INEC suffered 50 attacks in four years – Spokesman

bcace inec chairman yakubu
bcace inec chairman yakubu

The Independent National Electoral Commission on Tuesday said it suffered 50 attacks on its offices across the country between 2019 and 2022.

Out of the figure, it said 11 attacks were recorded in Imo State alone.

The Chief Press Secretary to the Chairman, Rotimi Oyekanmi, disclosed this during a virtual meeting organised by the International Press Centre with support from the European Union Support to Democratic Governance in Nigeria.

The meeting was meant to enhance the capacity of journalists on conflict-sensitive reporting ahead of the general elections.

“Between 2019 and last year (2022), we had 50 unprovoked attacks on our offices and we lost many staff members.

“In 2020, we had 22 unprovoked attacks, in 2021 there were 12 attacks and in 2022, there were eight attacks. The attacks were spread across Osun, Ogun, Lagos, Ondo, Bayelsa, Abia, Enugu, Akwa Ibom, Cross River, Anambra Ebonyi, Kaduna, Taraba, and Borno States. Of all these states, we had 11 attacks in Imo,” he said.

Oyekanmi said the commission relied on the collaboration of the media to succeed in the election.

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He added, “18 political parties are fielding a total of 15,333 candidates for all the elections on offer and we are talking about 1,491 constituencies where elections will be conducted.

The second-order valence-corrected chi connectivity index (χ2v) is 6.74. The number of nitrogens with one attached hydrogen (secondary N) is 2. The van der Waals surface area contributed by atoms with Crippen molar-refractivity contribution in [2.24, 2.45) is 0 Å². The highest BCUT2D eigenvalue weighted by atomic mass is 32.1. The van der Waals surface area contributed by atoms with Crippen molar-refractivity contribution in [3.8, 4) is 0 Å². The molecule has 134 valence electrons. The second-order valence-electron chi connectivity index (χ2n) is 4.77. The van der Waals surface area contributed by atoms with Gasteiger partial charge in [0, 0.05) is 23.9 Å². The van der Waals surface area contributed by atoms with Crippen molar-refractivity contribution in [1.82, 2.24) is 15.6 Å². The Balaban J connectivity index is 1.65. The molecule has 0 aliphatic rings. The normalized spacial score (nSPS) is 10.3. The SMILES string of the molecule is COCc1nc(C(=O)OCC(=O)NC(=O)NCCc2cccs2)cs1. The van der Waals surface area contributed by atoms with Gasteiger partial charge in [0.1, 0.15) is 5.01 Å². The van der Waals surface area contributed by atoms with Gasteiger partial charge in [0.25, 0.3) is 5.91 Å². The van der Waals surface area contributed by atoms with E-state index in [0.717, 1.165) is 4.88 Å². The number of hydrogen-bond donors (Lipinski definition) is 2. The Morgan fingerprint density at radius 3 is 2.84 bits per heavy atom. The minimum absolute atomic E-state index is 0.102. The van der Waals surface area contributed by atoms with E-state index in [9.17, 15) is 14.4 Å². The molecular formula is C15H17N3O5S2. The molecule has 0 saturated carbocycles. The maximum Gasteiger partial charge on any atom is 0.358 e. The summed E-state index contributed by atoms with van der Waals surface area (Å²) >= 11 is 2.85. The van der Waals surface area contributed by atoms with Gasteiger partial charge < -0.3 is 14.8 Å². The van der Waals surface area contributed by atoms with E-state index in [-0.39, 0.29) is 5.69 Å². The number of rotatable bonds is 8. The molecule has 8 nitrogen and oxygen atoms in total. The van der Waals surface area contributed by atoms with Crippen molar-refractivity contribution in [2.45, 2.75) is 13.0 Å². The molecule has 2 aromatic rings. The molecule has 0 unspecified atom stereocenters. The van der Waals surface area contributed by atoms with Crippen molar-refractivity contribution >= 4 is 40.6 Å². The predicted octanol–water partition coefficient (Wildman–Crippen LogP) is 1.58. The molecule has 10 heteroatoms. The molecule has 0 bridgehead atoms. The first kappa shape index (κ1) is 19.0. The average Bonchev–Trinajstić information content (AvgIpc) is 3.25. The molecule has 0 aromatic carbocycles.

“We now have 93.4698 million registered voters. These voters are registered in a total of 176,846 polling units nationwide.”

He disclosed that the commission is not interested in the ethnic or religious backgrounds of registrants but in strengthening democracy.

“When you begin to introduce religion and ethnicity, you put INEC staff members in a difficult situation. When you report facts, it helps the commission but when you don’t report right, it could endanger the lives of our staff members,” he added.

Also, a lecturer at the Bayero University, Kano, Dr Rukayatu Aliyu, said the media has a critical role to play in ensuring a peaceful electioneering process.

The Executive Director, Centre for Information Technology and Development, Yunusa Zakari, said it was important for journalists to know the difference between hate speech and sensitive content.

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